In-brief: Despite the technical interconnectivity that the IoT brings, there is no technology that will help us regain our privacy, writes Marc Blackmer of Cisco. We are responsible for guarding our privacy as we adopt advances such as connected cars, connected homes and social media-integrated applications.
I was raised by mother with what I would consider a healthy level of paranoia about protecting privacy, so I was ready when the wired world came into existence. If you’d asked me back in the 1990s, I was doing a pretty good job of keeping my online persona separate from my real persona – until the day my sister called. “Hey! I just searched on your name. Your home phone and address were the first listing.”
My first thought immediately went to privacy breach. Who would have done this? What service did they break into? Was I dox’ed before doxing was even a thing? When I realized who the “attacker” was who had exposed my personal information, I was flabbergasted.
It is not news that we are living in a time where our ideas of privacy are changing. The comfort so-called “Millennials” have sharing their private lives is shocking to many of who grew up in an unwired world. A fellow Generation X colleague suggested to me that this increased transparency of our private lives, where everything is shared and nothing is forgotten, will lead to a more forgiving society. After all: if most of us have had our mistakes shared online, then most of us will need to be understanding of others’ mistakes, right?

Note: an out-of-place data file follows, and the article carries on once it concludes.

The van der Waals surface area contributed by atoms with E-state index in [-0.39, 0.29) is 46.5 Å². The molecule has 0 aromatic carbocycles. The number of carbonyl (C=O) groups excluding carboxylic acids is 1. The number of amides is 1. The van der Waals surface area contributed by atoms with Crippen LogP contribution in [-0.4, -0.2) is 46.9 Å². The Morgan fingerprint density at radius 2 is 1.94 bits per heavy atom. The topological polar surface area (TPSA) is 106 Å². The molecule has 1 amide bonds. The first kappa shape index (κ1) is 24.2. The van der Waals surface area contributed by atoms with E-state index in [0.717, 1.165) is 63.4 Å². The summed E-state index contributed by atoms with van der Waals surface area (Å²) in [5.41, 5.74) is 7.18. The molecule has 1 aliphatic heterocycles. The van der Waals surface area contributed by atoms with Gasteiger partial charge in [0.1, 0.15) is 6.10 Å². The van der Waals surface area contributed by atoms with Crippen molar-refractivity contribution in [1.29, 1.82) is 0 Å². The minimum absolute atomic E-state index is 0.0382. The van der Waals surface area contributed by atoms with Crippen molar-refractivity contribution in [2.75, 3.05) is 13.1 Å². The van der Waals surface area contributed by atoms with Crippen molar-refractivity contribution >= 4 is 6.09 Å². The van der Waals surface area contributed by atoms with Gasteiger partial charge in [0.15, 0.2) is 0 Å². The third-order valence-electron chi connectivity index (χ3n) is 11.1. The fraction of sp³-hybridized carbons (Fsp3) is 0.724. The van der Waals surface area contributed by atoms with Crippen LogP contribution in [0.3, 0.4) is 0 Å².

[Read more thought leadership by Cisco’s Marc Blackmer.]
I’m not sure I agree. We also live in a time where our personal data is the currency of marketers, retailers, governments, trolls, and criminals. The more we’re willing to share, the more money there is to be made for those who wish to sell to us or exploit us.
These days, it’s remarkable to me how much transparency I’m willing to live with compared to my attitude in the 1990s. Granted, I’m a guy who is willing to share personal anecdotes, who likes to promote my hometown, and who likes connecting with others. Still, I have had to resign myself to the fact that there are some aspects of my privacy that I’ll never get back.
It is this societal shift that concerns me most because, despite the technical interconnectedness that the IoT brings, there is no technology that will help us regain our privacy. It is we humans who are responsible for guarding our privacy as we adopt advances such as connected cars, connected homes and social media-integrated applications.
We need to understand that the IoT will be an ever-expanding amplifier projecting the bits of our lives across the Internet in milliseconds after we press enter on our keyboards. Who was it that exposed me? It was my own city government, which published my information as part of the public record during a school budget meeting where I had spoken. All those years of vigilance were gone in one fell swoop.
Will the IoT facilitate our evolution to a more understanding society? Will we willingly embrace a new definition of personal privacy? Or, will we resign ourselves to a lost cause? As we continue to embrace IoT advances in our daily lives, now is the time to determine what steps we need to take to address these new and unforeseen privacy concerns.